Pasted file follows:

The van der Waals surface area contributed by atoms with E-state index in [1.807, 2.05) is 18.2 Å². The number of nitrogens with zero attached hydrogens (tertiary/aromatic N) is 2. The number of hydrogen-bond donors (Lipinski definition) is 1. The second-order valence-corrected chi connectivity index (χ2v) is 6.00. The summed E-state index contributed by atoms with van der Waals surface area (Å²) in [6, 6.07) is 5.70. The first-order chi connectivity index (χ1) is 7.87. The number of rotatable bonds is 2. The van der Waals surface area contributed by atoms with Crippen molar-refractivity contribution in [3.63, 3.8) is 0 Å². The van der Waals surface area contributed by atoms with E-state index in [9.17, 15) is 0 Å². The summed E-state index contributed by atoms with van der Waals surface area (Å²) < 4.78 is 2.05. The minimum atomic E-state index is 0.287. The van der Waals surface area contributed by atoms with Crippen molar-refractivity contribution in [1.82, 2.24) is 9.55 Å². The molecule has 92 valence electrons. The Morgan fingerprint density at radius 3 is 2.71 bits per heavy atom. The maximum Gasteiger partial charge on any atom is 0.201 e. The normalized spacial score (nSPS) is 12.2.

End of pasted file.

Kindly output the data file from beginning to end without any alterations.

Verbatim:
The van der Waals surface area contributed by atoms with E-state index in [1.807, 2.05) is 18.2 Å². The number of nitrogens with zero attached hydrogens (tertiary/aromatic N) is 2. The number of hydrogen-bond donors (Lipinski definition) is 1. The second-order valence-corrected chi connectivity index (χ2v) is 6.00. The summed E-state index contributed by atoms with van der Waals surface area (Å²) in [6, 6.07) is 5.70. The first-order chi connectivity index (χ1) is 7.87. The number of rotatable bonds is 2. The van der Waals surface area contributed by atoms with Crippen molar-refractivity contribution in [3.63, 3.8) is 0 Å². The van der Waals surface area contributed by atoms with E-state index in [9.17, 15) is 0 Å². The summed E-state index contributed by atoms with van der Waals surface area (Å²) < 4.78 is 2.05. The minimum atomic E-state index is 0.287. The van der Waals surface area contributed by atoms with Crippen molar-refractivity contribution in [1.82, 2.24) is 9.55 Å². The molecule has 92 valence electrons. The Morgan fingerprint density at radius 3 is 2.71 bits per heavy atom. The maximum Gasteiger partial charge on any atom is 0.201 e. The normalized spacial score (nSPS) is 12.2.